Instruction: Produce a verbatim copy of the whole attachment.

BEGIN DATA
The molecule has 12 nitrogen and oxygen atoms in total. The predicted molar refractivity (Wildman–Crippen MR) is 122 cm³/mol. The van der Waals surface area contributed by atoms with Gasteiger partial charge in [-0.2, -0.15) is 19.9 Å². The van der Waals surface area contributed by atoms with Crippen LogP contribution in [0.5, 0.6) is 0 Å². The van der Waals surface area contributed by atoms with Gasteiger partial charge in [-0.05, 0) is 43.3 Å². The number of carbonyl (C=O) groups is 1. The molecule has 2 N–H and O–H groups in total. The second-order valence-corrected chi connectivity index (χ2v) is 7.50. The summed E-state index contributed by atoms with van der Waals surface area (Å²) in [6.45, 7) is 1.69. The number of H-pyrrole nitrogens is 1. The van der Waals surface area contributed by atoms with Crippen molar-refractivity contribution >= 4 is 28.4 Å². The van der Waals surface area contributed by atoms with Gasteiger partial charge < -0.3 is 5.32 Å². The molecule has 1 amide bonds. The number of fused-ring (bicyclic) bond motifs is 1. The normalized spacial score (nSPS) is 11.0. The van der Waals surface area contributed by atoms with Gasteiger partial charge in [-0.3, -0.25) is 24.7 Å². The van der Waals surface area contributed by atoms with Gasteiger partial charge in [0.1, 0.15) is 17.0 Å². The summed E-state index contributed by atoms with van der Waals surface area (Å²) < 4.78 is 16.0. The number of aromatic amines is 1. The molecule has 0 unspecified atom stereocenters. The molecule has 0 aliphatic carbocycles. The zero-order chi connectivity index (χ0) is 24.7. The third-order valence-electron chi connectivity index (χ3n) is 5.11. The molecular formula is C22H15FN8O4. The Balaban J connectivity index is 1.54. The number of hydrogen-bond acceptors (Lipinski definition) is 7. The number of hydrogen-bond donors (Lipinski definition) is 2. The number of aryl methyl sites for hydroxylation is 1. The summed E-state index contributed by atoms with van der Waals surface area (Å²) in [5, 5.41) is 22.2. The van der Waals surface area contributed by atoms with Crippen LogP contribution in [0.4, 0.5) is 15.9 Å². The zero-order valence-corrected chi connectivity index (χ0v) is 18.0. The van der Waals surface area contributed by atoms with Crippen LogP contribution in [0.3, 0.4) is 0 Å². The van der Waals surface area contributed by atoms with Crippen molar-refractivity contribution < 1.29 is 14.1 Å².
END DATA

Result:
The molecule has 12 nitrogen and oxygen atoms in total. The predicted molar refractivity (Wildman–Crippen MR) is 122 cm³/mol. The van der Waals surface area contributed by atoms with Gasteiger partial charge in [-0.2, -0.15) is 19.9 Å². The van der Waals surface area contributed by atoms with Crippen LogP contribution in [0.5, 0.6) is 0 Å². The van der Waals surface area contributed by atoms with Gasteiger partial charge in [-0.05, 0) is 43.3 Å². The number of carbonyl (C=O) groups is 1. The molecule has 2 N–H and O–H groups in total. The second-order valence-corrected chi connectivity index (χ2v) is 7.50. The summed E-state index contributed by atoms with van der Waals surface area (Å²) in [6.45, 7) is 1.69. The number of H-pyrrole nitrogens is 1. The van der Waals surface area contributed by atoms with Crippen molar-refractivity contribution >= 4 is 28.4 Å². The van der Waals surface area contributed by atoms with Gasteiger partial charge < -0.3 is 5.32 Å². The molecule has 1 amide bonds. The number of fused-ring (bicyclic) bond motifs is 1. The normalized spacial score (nSPS) is 11.0. The van der Waals surface area contributed by atoms with Gasteiger partial charge in [-0.3, -0.25) is 24.7 Å². The van der Waals surface area contributed by atoms with Gasteiger partial charge in [0.1, 0.15) is 17.0 Å². The summed E-state index contributed by atoms with van der Waals surface area (Å²) < 4.78 is 16.0. The number of aromatic amines is 1. The molecule has 0 unspecified atom stereocenters. The molecule has 0 aliphatic carbocycles. The zero-order chi connectivity index (χ0) is 24.7. The third-order valence-electron chi connectivity index (χ3n) is 5.11. The molecular formula is C22H15FN8O4. The Balaban J connectivity index is 1.54. The number of hydrogen-bond acceptors (Lipinski definition) is 7. The number of hydrogen-bond donors (Lipinski definition) is 2. The number of aryl methyl sites for hydroxylation is 1. The summed E-state index contributed by atoms with van der Waals surface area (Å²) in [5, 5.41) is 22.2. The van der Waals surface area contributed by atoms with Crippen LogP contribution in [0.4, 0.5) is 15.9 Å². The zero-order valence-corrected chi connectivity index (χ0v) is 18.0. The van der Waals surface area contributed by atoms with Crippen LogP contribution in [0.3, 0.4) is 0 Å². The van der Waals surface area contributed by atoms with Crippen molar-refractivity contribution < 1.29 is 14.1 Å².